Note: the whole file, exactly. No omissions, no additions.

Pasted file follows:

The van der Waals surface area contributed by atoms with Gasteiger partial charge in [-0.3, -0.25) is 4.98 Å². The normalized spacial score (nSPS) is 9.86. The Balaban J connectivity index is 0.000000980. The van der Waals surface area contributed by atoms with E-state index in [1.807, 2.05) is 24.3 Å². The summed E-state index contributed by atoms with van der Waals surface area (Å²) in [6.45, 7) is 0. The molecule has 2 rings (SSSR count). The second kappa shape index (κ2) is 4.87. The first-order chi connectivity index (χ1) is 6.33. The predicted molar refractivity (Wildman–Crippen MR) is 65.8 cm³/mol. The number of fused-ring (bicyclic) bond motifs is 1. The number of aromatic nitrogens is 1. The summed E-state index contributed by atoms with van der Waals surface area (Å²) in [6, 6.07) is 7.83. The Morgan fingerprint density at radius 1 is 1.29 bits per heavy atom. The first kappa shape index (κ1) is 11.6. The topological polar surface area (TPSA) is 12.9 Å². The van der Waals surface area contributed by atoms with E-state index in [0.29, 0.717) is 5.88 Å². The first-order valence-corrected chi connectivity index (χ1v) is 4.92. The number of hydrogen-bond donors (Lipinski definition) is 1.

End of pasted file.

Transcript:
The van der Waals surface area contributed by atoms with Gasteiger partial charge in [-0.3, -0.25) is 4.98 Å². The normalized spacial score (nSPS) is 9.86. The Balaban J connectivity index is 0.000000980. The van der Waals surface area contributed by atoms with E-state index in [1.807, 2.05) is 24.3 Å². The summed E-state index contributed by atoms with van der Waals surface area (Å²) in [6.45, 7) is 0. The molecule has 2 rings (SSSR count). The second kappa shape index (κ2) is 4.87. The first-order chi connectivity index (χ1) is 6.33. The predicted molar refractivity (Wildman–Crippen MR) is 65.8 cm³/mol. The number of fused-ring (bicyclic) bond motifs is 1. The number of aromatic nitrogens is 1. The summed E-state index contributed by atoms with van der Waals surface area (Å²) in [6, 6.07) is 7.83. The Morgan fingerprint density at radius 1 is 1.29 bits per heavy atom. The first kappa shape index (κ1) is 11.6. The topological polar surface area (TPSA) is 12.9 Å². The van der Waals surface area contributed by atoms with E-state index in [0.29, 0.717) is 5.88 Å². The first-order valence-corrected chi connectivity index (χ1v) is 4.92. The number of hydrogen-bond donors (Lipinski definition) is 1.